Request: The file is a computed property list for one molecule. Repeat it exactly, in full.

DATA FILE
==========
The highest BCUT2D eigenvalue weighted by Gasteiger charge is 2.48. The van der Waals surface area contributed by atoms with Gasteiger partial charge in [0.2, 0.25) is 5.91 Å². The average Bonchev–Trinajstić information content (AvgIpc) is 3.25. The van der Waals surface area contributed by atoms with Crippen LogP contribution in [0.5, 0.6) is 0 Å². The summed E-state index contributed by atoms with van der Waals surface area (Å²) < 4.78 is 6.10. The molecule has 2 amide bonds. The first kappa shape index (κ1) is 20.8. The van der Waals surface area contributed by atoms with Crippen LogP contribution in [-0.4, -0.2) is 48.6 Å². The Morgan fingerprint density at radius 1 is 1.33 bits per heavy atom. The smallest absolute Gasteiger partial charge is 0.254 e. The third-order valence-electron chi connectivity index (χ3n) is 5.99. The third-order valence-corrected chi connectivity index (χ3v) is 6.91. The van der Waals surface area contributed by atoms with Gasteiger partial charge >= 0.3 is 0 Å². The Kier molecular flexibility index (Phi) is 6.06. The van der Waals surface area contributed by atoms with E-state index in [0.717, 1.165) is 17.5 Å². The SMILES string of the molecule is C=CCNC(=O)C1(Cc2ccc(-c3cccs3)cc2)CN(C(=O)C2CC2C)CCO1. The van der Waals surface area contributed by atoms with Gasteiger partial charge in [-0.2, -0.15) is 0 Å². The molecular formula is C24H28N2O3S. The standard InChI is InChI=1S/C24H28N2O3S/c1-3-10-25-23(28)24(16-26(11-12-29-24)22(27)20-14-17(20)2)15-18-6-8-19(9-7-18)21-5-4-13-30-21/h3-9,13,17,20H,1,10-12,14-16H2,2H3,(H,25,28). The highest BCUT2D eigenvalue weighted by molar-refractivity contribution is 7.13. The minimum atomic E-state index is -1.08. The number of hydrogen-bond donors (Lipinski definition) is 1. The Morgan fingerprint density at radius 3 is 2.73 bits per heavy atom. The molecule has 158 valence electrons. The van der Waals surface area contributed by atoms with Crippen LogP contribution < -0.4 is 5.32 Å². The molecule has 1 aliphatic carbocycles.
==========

The highest BCUT2D eigenvalue weighted by Gasteiger charge is 2.48. The van der Waals surface area contributed by atoms with Gasteiger partial charge in [0.2, 0.25) is 5.91 Å². The average Bonchev–Trinajstić information content (AvgIpc) is 3.25. The van der Waals surface area contributed by atoms with Crippen LogP contribution in [0.5, 0.6) is 0 Å². The summed E-state index contributed by atoms with van der Waals surface area (Å²) < 4.78 is 6.10. The molecule has 2 amide bonds. The first kappa shape index (κ1) is 20.8. The van der Waals surface area contributed by atoms with Crippen LogP contribution in [-0.4, -0.2) is 48.6 Å². The Morgan fingerprint density at radius 1 is 1.33 bits per heavy atom. The smallest absolute Gasteiger partial charge is 0.254 e. The third-order valence-electron chi connectivity index (χ3n) is 5.99. The third-order valence-corrected chi connectivity index (χ3v) is 6.91. The van der Waals surface area contributed by atoms with Gasteiger partial charge >= 0.3 is 0 Å². The Kier molecular flexibility index (Phi) is 6.06. The van der Waals surface area contributed by atoms with E-state index in [0.717, 1.165) is 17.5 Å². The SMILES string of the molecule is C=CCNC(=O)C1(Cc2ccc(-c3cccs3)cc2)CN(C(=O)C2CC2C)CCO1. The van der Waals surface area contributed by atoms with Gasteiger partial charge in [-0.2, -0.15) is 0 Å². The molecular formula is C24H28N2O3S. The standard InChI is InChI=1S/C24H28N2O3S/c1-3-10-25-23(28)24(16-26(11-12-29-24)22(27)20-14-17(20)2)15-18-6-8-19(9-7-18)21-5-4-13-30-21/h3-9,13,17,20H,1,10-12,14-16H2,2H3,(H,25,28). The highest BCUT2D eigenvalue weighted by molar-refractivity contribution is 7.13. The minimum atomic E-state index is -1.08. The number of hydrogen-bond donors (Lipinski definition) is 1. The Morgan fingerprint density at radius 3 is 2.73 bits per heavy atom. The molecule has 158 valence electrons. The van der Waals surface area contributed by atoms with Crippen LogP contribution < -0.4 is 5.32 Å². The molecule has 1 aliphatic carbocycles.